Our video on the English TH sound is here at last! In this lesson you’ll:
- learn how to pronounce the tricky TH sounds (Yes, there are two of them!)
- see how we move our mouth and tongue
- watch examples of common mistakes, so you can avoid them
- learn which mistakes matter and which don’t
The English TH sound
We’ve had lots of requests for a video on the TH sound.
And now it’s here!
We’re going to show you how to pronounce this difficult sound.
And we’ll also show you what can go wrong, so you can fix mistakes you might be making.
Very few languages have a TH sound but it’s a common sound in English.
If you don’t have it in your language, you’ll need to learn new mouth and tongue movements.
And just to make things harder, we have two TH sounds.
There’s an unvoiced sound.
And a voiced sound.
The way you move your mouth with both these sounds is the same.
The difference is whether you add you voice. You can feel the difference here. th. th.
We use unvoiced sounds in words like these: thin, thanks, mouth, birthday.
And we use voiced sounds in words like these: this, that, mother, weather.
But we’re jumping ahead. The first thing you need to know is how we move our mouths.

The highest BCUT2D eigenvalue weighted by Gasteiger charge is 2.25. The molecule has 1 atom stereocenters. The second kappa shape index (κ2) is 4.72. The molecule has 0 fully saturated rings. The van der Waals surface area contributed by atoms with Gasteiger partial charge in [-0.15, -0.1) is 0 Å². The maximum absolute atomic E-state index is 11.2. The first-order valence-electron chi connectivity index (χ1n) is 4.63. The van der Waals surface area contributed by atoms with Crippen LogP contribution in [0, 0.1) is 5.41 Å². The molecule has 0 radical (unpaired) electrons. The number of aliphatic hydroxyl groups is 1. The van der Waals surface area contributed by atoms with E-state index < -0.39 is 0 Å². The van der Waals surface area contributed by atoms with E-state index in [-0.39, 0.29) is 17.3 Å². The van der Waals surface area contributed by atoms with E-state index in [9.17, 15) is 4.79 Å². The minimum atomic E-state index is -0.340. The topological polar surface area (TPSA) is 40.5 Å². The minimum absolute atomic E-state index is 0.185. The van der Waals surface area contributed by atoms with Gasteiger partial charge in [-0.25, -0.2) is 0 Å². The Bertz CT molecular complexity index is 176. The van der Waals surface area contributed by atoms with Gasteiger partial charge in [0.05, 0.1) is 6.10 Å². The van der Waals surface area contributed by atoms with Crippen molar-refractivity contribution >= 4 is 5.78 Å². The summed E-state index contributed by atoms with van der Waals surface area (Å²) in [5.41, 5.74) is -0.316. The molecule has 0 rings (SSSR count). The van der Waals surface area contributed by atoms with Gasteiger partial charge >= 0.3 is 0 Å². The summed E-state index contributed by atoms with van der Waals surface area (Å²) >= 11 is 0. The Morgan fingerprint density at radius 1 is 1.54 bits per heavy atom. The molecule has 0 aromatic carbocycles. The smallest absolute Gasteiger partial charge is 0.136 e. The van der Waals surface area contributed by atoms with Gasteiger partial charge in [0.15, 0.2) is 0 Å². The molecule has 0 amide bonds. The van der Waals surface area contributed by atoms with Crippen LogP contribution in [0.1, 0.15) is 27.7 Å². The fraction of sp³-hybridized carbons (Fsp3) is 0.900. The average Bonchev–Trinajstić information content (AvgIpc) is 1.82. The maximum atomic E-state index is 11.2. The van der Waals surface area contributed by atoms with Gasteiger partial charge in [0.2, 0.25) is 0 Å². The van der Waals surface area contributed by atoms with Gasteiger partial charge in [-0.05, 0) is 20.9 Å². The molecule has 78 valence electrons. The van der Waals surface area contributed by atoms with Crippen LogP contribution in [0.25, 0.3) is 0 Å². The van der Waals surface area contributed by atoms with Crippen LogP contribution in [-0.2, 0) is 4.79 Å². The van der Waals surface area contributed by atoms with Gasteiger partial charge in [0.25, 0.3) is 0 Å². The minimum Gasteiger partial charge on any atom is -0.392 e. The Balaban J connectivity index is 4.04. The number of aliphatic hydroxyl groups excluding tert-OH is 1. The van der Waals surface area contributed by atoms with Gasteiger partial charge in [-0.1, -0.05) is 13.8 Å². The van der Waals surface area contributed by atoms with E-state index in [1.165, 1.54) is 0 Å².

How to move your mouth and tongue
OK, so here’s the mouth and inside is the tongue. But it’s not a good tongue for making a TH sound. Because it’s pointy. This is a good tongue for a T sound and a D sound. t t t, d d d. But with the TH sound, you need something that’s thicker. Let’s have a go. OK, this tongue is better because it’s wider and not so pointy. And you want to put it on top of your bottom teeth. Put your top teeth on top so you can just see it peeking out.
Keep the back of your tongue low in your mouth and blow air around the sides of the tongue. th. th. It’s a gentle sound and just the tip of the tongue is enough.
So you don’t want a pointy tongue for a TH sound.
Yeah, and that’s something students often find hard. Your tongue needs to be relaxed.
There’s no tension.
So what’s tricky about this for English learners?
We’re going to show you some examples.
TH sound – Fixing mistakes
We asked some non-native speakers to say some different TH words.
Watch us and then watch them and see if you can spot any problems.